Stealing Athena

  • by Karen Essex
  • Narrated by uncredited
  • 18 hrs and 33 mins
  • Unabridged Audiobook

Publisher's Summary

The author of the best-selling Leonardo's Swans traverses the centuries into the hearts of two extraordinary women to reveal the passions, ambitions, and controversies surrounding the Elgin Marbles.The Elgin Marbles have been displayed in the British Museum for nearly 200 years, and for just as long they have been the center of a raging controversy. In Stealing Athena, Karen Essex chronicles the Marbles' amazing journey through the dynamic narratives of Mary Nisbet, wife of the Earl of Elgin, the British ambassador to Constantinople, and Aspasia, the mistress of Perikles, the most powerful man in Athens during that city's Golden Age.At the height of the Napoleonic Wars, the 21-year-old, newlywed Countess of Elgin, a Scottish heiress and celebrated beauty, enchanted the power brokers of the Ottoman Empire, using her charms to obtain their permission for her husband's audacious plan to deconstruct the Parthenon and bring its magnificent sculptures to England. Two millennia earlier, Aspasia, a female philosopher and courtesan, and a central figure in Athenian life, plied her wits, allure, and influence with equal determination, standing with Perikles at the center of vehement opposition to his vision of building the most exquisite monuments the world had ever seen.Rich in romance and intrigue, greed and glory, Stealing Athena is an enthralling work of historical fiction and a window into the intimate lives of some of history's most influential and fascinating women.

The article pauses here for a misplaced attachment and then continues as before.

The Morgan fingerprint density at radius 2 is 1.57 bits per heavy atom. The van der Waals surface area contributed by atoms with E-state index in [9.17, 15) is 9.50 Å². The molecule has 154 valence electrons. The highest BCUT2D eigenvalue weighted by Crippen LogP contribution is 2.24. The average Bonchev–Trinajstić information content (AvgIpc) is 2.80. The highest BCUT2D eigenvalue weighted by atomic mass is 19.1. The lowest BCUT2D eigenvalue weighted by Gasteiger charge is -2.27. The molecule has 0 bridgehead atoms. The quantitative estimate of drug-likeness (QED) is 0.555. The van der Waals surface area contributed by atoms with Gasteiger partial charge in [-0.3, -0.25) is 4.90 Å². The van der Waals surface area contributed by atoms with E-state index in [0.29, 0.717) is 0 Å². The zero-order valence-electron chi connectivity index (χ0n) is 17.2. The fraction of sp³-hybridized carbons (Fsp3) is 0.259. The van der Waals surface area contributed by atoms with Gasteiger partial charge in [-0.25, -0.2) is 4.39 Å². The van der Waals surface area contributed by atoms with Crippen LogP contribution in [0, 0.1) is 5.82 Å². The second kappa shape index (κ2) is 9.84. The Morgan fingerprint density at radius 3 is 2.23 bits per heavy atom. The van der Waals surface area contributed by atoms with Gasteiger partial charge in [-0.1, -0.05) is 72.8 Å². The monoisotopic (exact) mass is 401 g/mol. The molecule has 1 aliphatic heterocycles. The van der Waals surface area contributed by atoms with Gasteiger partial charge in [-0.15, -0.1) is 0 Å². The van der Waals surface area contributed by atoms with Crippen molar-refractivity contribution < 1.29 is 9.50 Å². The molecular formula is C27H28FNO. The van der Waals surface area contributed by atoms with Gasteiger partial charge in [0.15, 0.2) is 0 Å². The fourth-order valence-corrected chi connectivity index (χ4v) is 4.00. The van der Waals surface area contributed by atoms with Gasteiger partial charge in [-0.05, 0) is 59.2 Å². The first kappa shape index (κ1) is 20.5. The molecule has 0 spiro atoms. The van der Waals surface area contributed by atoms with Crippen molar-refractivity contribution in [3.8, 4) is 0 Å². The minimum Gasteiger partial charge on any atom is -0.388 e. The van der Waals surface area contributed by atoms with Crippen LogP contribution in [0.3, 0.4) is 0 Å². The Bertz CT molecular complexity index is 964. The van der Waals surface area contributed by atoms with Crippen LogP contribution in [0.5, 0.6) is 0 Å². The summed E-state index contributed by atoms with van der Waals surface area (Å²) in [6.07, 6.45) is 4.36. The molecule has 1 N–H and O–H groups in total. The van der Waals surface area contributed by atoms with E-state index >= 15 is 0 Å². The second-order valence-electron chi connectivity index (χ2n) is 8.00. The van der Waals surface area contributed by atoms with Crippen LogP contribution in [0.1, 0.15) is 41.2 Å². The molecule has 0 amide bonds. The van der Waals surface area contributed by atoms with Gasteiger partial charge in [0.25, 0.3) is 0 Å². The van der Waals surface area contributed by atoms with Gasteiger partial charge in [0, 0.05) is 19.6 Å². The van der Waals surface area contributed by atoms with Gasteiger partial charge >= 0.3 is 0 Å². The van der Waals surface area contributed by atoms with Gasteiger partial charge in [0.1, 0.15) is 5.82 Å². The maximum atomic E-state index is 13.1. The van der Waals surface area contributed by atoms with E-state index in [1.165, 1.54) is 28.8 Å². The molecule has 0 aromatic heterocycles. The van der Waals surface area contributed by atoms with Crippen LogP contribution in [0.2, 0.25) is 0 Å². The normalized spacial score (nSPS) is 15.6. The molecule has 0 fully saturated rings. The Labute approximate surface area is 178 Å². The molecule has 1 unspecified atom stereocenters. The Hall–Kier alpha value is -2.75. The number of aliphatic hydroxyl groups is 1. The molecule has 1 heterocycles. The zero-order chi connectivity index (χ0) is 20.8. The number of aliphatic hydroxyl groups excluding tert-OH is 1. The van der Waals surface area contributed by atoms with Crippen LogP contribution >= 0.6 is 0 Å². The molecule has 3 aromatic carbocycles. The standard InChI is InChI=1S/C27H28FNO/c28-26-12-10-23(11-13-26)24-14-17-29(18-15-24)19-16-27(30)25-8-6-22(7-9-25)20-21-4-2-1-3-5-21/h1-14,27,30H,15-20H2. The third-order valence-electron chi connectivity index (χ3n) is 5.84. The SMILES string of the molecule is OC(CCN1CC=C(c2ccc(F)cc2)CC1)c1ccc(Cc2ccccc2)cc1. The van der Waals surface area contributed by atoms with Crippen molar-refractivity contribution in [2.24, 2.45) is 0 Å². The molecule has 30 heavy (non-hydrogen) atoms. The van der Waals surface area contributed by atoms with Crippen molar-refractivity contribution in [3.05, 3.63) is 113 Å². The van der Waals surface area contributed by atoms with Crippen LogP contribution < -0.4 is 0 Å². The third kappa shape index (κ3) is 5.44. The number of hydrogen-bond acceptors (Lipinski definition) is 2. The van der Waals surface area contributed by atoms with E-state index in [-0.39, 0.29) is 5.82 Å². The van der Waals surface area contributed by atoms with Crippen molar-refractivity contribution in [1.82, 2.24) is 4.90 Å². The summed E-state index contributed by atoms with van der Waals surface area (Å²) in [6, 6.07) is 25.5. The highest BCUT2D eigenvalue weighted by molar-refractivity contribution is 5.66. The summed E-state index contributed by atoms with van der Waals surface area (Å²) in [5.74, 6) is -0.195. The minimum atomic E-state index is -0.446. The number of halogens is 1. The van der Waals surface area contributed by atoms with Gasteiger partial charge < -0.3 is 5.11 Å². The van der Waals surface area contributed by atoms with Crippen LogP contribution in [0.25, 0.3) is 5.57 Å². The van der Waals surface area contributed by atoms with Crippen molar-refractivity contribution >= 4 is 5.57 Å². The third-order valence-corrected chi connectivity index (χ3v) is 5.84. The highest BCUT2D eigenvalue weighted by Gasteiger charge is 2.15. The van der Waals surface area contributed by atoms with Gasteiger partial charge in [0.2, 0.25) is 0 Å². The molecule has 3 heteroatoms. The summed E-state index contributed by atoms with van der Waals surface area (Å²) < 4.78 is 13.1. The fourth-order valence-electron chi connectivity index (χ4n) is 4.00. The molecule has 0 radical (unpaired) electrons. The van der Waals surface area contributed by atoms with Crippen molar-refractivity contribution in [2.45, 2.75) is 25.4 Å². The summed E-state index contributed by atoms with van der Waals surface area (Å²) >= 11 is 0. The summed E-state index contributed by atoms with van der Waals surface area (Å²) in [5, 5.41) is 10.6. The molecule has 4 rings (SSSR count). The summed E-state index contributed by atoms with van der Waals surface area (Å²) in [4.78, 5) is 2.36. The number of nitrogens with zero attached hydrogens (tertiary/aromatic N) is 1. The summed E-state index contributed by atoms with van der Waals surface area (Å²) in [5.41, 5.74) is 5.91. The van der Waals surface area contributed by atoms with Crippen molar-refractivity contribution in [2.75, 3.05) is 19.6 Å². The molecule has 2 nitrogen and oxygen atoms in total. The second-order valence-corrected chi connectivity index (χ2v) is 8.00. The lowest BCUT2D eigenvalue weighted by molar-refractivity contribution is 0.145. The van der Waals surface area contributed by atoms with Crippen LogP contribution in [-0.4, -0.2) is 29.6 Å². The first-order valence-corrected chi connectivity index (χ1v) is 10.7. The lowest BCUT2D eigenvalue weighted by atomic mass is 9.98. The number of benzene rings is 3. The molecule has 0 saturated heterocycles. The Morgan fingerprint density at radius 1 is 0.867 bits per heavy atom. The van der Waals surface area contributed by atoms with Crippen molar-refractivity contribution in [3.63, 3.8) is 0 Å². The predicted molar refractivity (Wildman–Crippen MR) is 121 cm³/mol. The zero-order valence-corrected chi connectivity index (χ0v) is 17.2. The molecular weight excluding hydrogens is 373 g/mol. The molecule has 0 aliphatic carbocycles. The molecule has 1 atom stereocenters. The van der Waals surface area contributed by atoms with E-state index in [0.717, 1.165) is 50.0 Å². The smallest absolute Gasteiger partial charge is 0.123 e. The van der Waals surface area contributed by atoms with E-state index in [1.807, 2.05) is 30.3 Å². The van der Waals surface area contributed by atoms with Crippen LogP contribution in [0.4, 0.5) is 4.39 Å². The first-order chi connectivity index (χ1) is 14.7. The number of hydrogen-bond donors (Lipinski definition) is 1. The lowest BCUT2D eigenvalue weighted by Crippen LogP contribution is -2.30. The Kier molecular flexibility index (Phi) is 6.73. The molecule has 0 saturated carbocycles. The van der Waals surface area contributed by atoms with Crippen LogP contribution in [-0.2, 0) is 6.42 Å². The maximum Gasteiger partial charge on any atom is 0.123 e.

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Customer Reviews

Most Helpful

let me recommend another Karen Essex

I really like Karen Essex - her Leonardo's Swans was very good read. I wanted to like this but it was so boring. I could not finish it which is rare for me as I always stick it out in hopes things will improve. I made it mostly through but it never got any better. Too much information, boring and the main character, Lady Elgin is unlikeable, self centered and boring. not good.
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- Diane

Strong women surviving in a man's world.

Based on the true story of Lord and Lady Elgin, who saved the Parthenon marbles from probable destruction during the Ottoman occupation, and transported them to England despite great costs and troubles. The story is intertwined with a story of the building of the Parthenon and the sculpting of the actual marbles. The two women starring in these two paraller tales are strong and independent, and fight hard to make it in a man's world. I think there's some possibilities here for a really good story, but the author's decision to stick to the real life story of Lady Elgin made it only an OK story that seems repetitive at the end. It was still pretty good and worth the read.
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- S. Powell

Book Details

  • Release Date: 09-16-2008
  • Publisher: Random House Audio